Jane Austen’s depictions of musical performers and listeners in her novels suggest her belief that musical performances should strengthen intimacy between people, both between listeners and performers as well as among listeners. Austen commends music for its power to increase intimacy through honest expressions of taste, which more often arise in private performances, but she warns against its power to decrease intimacy through pretentious displays of taste, which more often arise in public performances. Austen’s belief that music allows for this healthy intimacy indicates that music has great significance in society. Austen suggests that music has a greater importance to everyday life than many may originally suppose, as it is a universal connection between people. Ultimately, Jane Austen’s perspective of music’s great power both to expose pretentiousness and to cultivate intimacy should lead all of her readers to recognize and respect music’s true power and to consider seriously the importance and role of music in their own lives.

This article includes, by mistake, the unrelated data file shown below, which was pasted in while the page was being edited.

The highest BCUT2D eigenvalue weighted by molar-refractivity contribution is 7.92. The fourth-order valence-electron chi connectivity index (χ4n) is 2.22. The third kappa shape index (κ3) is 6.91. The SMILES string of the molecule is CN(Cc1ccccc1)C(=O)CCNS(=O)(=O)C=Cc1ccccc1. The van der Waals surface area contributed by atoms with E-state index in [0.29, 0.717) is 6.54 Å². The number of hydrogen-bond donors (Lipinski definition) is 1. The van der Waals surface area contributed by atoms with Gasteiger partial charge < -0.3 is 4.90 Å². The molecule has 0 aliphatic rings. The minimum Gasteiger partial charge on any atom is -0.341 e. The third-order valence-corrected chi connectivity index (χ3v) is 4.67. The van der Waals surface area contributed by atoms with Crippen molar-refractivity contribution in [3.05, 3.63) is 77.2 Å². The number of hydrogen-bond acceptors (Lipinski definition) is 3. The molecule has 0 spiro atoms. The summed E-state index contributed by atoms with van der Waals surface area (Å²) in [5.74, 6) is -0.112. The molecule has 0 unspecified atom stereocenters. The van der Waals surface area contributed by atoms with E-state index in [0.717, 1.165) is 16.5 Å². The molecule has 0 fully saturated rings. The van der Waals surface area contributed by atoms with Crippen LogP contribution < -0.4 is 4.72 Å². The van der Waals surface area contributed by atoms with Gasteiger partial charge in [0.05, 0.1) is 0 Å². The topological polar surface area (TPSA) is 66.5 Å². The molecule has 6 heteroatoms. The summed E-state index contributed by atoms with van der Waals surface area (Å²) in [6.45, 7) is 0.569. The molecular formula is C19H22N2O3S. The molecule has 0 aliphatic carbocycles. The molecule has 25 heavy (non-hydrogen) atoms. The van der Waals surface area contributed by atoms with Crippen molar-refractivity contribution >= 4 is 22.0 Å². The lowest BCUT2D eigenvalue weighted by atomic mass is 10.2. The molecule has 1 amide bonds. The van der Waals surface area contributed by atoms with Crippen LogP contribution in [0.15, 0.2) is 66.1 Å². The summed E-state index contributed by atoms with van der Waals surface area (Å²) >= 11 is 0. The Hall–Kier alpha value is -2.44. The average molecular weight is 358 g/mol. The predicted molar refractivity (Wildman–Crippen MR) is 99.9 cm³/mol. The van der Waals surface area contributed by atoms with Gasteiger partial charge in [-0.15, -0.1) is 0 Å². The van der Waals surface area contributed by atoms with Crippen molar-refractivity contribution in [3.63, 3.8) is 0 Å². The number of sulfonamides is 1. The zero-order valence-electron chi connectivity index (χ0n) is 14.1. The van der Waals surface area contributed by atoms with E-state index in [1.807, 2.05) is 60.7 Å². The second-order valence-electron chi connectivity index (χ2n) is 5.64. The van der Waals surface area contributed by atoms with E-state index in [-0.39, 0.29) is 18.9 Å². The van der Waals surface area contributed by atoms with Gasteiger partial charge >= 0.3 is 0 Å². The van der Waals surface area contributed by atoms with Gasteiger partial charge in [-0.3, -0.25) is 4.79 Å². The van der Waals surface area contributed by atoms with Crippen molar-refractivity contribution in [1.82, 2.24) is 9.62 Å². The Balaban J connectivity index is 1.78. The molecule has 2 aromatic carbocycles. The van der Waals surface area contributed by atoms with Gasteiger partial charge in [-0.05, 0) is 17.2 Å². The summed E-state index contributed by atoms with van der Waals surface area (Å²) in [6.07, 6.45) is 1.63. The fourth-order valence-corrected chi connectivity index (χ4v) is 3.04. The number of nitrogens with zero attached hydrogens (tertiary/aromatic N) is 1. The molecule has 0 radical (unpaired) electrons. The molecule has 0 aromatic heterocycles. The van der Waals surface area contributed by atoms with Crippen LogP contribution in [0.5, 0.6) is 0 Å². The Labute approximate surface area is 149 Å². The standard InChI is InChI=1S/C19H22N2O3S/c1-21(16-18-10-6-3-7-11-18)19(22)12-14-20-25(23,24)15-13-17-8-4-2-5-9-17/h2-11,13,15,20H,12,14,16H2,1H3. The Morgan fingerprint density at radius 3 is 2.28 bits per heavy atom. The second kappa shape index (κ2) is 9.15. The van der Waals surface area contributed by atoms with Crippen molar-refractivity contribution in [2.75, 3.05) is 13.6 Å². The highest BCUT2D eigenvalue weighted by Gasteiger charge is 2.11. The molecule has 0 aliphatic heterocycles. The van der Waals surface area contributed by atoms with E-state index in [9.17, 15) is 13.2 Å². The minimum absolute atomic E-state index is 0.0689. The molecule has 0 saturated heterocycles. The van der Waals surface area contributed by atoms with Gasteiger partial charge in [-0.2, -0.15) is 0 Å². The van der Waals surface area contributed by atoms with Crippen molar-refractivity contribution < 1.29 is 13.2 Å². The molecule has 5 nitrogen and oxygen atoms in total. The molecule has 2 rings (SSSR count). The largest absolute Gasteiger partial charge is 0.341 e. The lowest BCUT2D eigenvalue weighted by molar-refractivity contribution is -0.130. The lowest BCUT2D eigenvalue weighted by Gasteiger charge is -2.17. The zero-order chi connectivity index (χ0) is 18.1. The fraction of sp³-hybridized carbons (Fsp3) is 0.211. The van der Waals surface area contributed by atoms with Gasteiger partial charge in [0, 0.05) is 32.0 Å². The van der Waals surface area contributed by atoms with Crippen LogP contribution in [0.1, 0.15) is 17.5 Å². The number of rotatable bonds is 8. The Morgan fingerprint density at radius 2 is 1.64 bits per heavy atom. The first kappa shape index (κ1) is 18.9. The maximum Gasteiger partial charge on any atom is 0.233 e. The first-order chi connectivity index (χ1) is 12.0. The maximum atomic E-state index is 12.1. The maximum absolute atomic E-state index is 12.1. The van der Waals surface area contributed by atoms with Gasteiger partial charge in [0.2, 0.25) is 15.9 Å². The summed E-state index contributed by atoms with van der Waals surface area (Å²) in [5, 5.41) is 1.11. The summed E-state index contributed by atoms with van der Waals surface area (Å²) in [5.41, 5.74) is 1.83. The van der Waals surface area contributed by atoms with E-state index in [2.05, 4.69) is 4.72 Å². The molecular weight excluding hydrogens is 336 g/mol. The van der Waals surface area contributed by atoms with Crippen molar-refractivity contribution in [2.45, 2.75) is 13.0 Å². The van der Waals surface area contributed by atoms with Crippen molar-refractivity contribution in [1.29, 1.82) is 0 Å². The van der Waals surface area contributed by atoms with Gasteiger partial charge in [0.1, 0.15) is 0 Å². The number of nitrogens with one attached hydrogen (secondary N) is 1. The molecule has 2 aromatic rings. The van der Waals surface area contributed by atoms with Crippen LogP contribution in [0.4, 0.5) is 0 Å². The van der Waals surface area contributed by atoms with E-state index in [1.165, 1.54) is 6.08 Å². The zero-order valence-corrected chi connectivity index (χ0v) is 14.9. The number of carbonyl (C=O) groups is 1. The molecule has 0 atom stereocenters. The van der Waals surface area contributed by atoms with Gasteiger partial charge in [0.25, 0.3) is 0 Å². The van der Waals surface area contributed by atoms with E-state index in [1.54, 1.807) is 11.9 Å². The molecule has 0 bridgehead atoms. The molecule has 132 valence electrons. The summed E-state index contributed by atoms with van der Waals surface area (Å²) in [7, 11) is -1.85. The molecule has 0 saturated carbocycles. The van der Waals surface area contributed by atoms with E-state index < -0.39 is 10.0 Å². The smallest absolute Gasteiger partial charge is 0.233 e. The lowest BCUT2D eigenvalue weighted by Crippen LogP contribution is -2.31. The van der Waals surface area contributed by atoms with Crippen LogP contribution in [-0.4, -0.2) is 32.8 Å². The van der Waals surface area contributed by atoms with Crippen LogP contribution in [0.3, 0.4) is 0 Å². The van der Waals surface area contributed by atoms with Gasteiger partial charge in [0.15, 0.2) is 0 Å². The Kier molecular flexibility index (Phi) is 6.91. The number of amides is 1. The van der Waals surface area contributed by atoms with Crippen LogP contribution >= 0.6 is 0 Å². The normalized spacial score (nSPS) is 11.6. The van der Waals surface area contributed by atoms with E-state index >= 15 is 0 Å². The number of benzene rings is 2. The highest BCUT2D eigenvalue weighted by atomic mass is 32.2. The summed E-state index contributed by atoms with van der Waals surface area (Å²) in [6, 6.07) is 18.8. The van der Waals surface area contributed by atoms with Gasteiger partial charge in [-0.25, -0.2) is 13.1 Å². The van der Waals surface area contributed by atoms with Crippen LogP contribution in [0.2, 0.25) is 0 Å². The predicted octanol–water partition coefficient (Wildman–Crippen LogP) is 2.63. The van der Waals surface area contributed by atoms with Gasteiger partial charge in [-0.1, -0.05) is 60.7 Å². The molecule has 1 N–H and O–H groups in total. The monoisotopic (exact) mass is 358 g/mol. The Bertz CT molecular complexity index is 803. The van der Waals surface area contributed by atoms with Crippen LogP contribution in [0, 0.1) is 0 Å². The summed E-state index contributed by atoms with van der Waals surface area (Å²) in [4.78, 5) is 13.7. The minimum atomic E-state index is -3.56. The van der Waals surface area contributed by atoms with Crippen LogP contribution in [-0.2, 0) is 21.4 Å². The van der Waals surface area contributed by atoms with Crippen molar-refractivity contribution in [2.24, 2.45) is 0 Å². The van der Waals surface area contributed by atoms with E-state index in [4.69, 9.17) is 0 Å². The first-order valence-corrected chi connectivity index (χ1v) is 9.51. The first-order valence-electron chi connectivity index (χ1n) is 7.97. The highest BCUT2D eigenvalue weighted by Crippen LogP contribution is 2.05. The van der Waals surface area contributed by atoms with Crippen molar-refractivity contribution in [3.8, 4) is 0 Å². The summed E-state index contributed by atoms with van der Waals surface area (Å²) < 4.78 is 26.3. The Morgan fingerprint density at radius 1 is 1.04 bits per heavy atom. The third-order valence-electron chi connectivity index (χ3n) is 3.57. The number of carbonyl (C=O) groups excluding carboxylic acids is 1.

- Music and Intimacy in Jane Austen's Novels